We have an interesting debate between Dr. Paul Saladino, a proponent of animal-based diet, and Dr. Joel Fuhrman, an advocate of primarily plant based diet.
The net ‘effect’ on me of this debate is that the studies pro plant-based diets are observational as opposed to interventional studies.
Causation is thus difficult to prove and indeed there is often an overlay of user bias such as environmental or ethics!
There appear to be interventional studies suggesting meat consumption does not necessarily lead to oxidative stress or increased inflammation.
That insulin resistance sensitivity can also be generated from a meat based diet!
Plants are armed with phytochemicals to avoid consumption and the indirect effect on humans is still debatable.
Also strictly plant based diets can lead to nutrient deficiencies. That is why I advocate at least a pescatarian diet.
Dr. Fuhrman is passionate about the long term nature of nutrition and is strongly advocating a Plant Based diet for health.
I also note that Dr. Michael Greger, who takes a serious global statistical analysis, is equally passionate about plant based diets.
Saladino who was very involved in Tanzania with some of the last hunter gatherers, the Hadza is equally passionate.
The Hadza, meat eaters, healthy, fit, and free of diabetes, obesity, and autommune diseases, including depression and cancer!
But remember their meat is ‘naturally raised’; and if possible when eating meat we should opt for naturally raised grass fed animals!
Saladino challenges Fuhrman’s claims that saturated fats from animal foods are linked to Heart Disease, a myth that may stem from Ancel Keys’ flawed hypothesis in 1960-1961.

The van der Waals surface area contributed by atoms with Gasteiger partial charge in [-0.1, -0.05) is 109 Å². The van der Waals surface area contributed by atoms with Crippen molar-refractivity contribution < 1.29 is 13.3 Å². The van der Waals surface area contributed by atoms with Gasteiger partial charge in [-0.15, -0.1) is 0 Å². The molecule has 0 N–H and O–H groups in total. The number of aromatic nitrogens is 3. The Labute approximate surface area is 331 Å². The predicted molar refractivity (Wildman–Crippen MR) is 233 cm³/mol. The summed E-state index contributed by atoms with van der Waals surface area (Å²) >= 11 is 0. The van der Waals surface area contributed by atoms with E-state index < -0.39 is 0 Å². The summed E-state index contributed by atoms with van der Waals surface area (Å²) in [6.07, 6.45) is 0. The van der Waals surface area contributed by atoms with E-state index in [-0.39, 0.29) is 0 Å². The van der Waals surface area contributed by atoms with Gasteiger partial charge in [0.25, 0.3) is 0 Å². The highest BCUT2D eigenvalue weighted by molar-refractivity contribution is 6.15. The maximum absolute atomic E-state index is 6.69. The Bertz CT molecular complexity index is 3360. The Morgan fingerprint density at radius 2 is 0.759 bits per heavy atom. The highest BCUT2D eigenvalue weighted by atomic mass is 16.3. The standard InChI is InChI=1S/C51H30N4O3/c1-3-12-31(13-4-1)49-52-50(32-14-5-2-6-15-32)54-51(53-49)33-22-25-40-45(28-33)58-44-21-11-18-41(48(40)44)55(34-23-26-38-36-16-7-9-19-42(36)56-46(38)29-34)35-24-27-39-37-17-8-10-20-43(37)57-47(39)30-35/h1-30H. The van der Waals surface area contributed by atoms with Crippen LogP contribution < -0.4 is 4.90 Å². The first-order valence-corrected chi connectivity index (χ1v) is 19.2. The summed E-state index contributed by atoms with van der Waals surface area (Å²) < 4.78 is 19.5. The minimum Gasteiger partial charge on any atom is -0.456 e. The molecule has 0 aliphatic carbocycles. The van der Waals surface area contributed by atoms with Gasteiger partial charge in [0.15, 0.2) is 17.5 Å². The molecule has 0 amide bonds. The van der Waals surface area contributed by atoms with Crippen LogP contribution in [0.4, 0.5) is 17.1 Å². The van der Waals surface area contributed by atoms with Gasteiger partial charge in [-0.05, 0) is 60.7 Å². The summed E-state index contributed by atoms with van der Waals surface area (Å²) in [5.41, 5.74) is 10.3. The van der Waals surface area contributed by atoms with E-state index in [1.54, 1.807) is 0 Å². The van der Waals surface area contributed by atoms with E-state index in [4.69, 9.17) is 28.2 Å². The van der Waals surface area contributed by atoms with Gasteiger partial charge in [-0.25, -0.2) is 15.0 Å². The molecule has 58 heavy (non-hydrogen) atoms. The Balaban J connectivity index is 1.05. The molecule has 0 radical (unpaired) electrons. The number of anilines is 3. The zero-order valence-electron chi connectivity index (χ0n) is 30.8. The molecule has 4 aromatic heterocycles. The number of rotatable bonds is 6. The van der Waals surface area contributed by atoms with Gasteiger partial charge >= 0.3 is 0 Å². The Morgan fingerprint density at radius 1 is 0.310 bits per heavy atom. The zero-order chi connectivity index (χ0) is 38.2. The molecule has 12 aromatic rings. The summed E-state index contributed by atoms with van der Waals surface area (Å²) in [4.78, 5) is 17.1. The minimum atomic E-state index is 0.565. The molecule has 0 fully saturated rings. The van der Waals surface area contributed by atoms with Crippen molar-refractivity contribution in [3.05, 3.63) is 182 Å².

Nutrient deficiencies are another risk of following a strictly plant-based diet. Example: vitamins, A, C, D, E, B2, B6, B12, folate, iron, selenium and zinc.
These vitamins are primarily found in animal foods, which is why shunning animal foods tends to lead to nutrient deficiencies.
Nutrient deficiencies are not only possible with a strict plant-based diet but probable, depending on your diet, with choline being among them.
Research has found that eating eggs is one of the best ways to improve choline intake, and it’s difficult to get enough of this essential nutrient if you don’t consume them.
My personal comment is to try to source organic free range eggs. Costco, being a reliable researcher, is an excellent source!
What is the solution? Personally I believe if you follow the main longevity modality of this site which is Fasting with all the necessary precautions, you make up a ton of ‘subtleties’. The proper implementation of water fasting periodically is overridingly positive!
I’m an admirer of the research of Dr. Valter Longo and do believe that a primarily plant based diet is a ‘basis’. This I believe he advocates because of his interest in Blue Zones. However I notice that he is a pescatarian and also presumably follows his advice on Fasting! The latter is Critical to keeping young, healthy and for real longevity! Perplexed? Plant Based or Animal Based Diets?